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The Napoleon of Notting Hill (1904)

by G. K. Chesterton

Other authors: See the other authors section.

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9841516,577 (3.78)40
A comical futurist fantasy, first published in 1904, about a tradition-loving suburban London community of the 1980's at war with its modernizing neighbors. 7 illustrations by W. Graham Robertson. New Introduction by Martin Gardner.
  1. 20
    The Man Who Was Thursday: A Nightmare by G. K. Chesterton (kkunker)
    kkunker: These books have a similar fast paced wild feel to them. I read "Napoleon" while in London, which just made the book seem so much more alive. Both very good books by Chesterton.
  2. 00
    Monsignor Quixote by Graham Greene (_eskarina)
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» See also 40 mentions

English (14)  Spanish (1)  All languages (15)
Showing 1-5 of 14 (next | show all)
hilarious ( )
  BookstoogeLT | Dec 10, 2016 |
When I was deeply into the process of becoming a “lapsed Catholic,” two of the priests at the University of Notre Dame (where I was a student) recommended two works by Gilbert Keith Chesterton: Heretics and Orthodoxy. While neither was sufficiently compelling to keep me in the fold, I found both books to be stimulating and illuminating. Moreover, Chesterton had a reputation of being witty and clever if not necessarily profound.

Thus I optimistically looked forward to reading the Wordsworth Classics edition of The Napoleon of Notting Hill. Unfortunately, the book itself was quite a disappointment. Part of the problem is that it is quite dated. In addition, it seems to require a detailed understanding of the nuances of different neighborhoods of early 20th century London to understand many of the references, puns, and irony. Finally, the story just isn’t that good.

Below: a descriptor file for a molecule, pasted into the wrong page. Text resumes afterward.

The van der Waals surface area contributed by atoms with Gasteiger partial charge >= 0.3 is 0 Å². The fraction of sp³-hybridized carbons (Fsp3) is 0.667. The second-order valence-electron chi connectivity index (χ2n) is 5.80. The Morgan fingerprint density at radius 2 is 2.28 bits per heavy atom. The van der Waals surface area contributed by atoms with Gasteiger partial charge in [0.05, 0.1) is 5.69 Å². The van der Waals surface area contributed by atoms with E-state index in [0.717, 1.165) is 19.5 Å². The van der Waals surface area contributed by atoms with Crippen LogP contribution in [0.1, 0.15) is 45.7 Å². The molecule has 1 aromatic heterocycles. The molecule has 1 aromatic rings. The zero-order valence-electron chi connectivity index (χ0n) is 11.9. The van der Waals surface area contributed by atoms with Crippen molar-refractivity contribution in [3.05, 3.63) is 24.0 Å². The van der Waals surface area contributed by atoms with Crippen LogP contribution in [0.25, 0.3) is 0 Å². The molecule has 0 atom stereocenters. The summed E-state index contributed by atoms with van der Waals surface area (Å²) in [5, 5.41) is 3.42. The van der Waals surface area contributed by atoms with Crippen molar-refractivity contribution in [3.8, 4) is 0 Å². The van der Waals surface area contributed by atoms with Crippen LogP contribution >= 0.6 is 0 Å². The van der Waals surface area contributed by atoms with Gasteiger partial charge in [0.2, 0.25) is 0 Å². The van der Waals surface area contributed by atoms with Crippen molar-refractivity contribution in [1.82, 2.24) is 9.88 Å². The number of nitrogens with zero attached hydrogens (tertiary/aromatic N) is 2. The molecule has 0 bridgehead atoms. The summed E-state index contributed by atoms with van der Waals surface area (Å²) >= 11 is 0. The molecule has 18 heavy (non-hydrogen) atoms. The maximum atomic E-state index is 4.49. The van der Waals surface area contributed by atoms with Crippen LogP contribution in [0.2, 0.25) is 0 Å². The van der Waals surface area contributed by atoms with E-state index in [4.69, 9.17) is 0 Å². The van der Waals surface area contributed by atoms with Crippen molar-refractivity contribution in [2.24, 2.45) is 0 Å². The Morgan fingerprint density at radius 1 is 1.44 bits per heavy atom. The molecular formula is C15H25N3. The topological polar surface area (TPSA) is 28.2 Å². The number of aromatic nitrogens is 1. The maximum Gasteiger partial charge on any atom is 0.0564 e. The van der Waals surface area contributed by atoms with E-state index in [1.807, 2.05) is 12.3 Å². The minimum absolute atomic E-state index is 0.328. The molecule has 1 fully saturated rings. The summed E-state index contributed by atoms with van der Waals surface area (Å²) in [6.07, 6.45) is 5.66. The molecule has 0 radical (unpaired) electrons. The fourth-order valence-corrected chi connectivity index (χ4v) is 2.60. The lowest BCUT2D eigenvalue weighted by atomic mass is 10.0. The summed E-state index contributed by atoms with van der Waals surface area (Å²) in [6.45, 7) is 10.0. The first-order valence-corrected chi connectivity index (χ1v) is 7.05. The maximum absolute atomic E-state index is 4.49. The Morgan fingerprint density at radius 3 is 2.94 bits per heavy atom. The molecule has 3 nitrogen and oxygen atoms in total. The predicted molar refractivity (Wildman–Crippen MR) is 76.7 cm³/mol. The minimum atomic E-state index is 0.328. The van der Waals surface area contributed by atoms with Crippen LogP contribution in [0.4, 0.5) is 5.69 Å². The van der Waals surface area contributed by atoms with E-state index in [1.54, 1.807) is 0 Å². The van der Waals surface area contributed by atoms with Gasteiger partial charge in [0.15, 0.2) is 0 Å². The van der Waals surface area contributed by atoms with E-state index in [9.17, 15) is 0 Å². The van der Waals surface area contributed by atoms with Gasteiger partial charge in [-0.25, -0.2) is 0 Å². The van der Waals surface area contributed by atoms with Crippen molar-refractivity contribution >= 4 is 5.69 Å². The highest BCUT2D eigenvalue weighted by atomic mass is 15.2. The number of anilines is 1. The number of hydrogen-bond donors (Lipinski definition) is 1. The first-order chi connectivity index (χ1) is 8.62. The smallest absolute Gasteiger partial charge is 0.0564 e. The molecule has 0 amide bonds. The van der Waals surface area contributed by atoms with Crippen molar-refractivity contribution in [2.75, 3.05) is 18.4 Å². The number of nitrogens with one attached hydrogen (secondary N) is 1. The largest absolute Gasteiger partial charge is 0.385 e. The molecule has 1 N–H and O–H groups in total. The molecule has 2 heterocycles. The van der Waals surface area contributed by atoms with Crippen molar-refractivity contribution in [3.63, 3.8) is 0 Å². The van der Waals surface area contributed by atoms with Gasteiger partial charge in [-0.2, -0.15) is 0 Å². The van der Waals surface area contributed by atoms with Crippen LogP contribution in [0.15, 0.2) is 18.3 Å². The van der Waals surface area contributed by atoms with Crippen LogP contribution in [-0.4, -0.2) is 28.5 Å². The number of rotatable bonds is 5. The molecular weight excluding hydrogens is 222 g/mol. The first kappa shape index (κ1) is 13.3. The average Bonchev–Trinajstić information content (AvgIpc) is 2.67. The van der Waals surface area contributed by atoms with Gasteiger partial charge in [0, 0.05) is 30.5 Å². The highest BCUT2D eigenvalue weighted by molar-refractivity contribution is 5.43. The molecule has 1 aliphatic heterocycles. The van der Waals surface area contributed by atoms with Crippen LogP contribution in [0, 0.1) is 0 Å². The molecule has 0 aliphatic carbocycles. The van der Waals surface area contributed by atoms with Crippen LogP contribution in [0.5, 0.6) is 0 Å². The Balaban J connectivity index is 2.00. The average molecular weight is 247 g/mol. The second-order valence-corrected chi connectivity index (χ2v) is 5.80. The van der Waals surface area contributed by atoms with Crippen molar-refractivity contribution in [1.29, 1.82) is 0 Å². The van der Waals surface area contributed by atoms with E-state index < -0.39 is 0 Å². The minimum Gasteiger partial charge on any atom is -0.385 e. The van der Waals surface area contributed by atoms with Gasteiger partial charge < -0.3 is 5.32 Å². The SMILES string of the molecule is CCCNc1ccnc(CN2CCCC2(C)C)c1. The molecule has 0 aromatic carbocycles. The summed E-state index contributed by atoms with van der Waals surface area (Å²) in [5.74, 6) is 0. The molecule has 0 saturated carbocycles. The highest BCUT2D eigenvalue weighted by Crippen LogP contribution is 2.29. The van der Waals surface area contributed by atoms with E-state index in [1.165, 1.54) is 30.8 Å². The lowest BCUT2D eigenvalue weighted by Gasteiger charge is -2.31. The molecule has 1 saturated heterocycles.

Perhaps old G.K. can be forgiven since this was his first novel. He got better with time, as his Father Brown novels attest. But this one is a hard slog, recommended only for Ph.D. candidates compelled to master his entire oeuvre.

(JAB) ( )
  nbmars | Sep 13, 2016 |
A rather odd, but amusing novel set in a future London (1984, ironically, 80 years after the novel's publication), where democracy has given way to a cynical system whereby a random individual is chosen to be king for a period of time. The story is full of wry observations, reflecting the author's own views, but does get a bit dull and repetitive. Worth a look. ( )
  john257hopper | Sep 26, 2015 |
I didn't so much enjoy the story as the way Chesterton put words together. I'll try another book by Chesterton based on that, but can't wholeheartedly recommend this one. ( )
  mimerki | Mar 31, 2013 |
I am ambivalent about Chesterton. He has great ideas and his stories begin with promise but somewhere along the line I lose interest. It is as though he promises insights and delivers the obvious. ( )
1 vote denmoir | May 30, 2012 |
Showing 1-5 of 14 (next | show all)
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» Add other authors (12 possible)

Author nameRoleType of authorWork?Status
Chesterton, G. K.primary authorall editionsconfirmed
Gardner, MartinIntroductionsecondary authorsome editionsconfirmed
Robertson, W. GrahamIllustratorsecondary authorsome editionsconfirmed
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Information from the German Common Knowledge. Edit to localize it to your language.
Für Hilaire Belloc
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The human race, to which so many of my readers belong, has been playing at children's games from the beginning, and will probably do it to the end, which is a nuisance for the few people who grow up.
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...tyranny will always rise again like the sun, and injustice will always be as fresh as the flowers of spring.
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(Click to show. Warning: May contain spoilers.)
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A comical futurist fantasy, first published in 1904, about a tradition-loving suburban London community of the 1980's at war with its modernizing neighbors. 7 illustrations by W. Graham Robertson. New Introduction by Martin Gardner.

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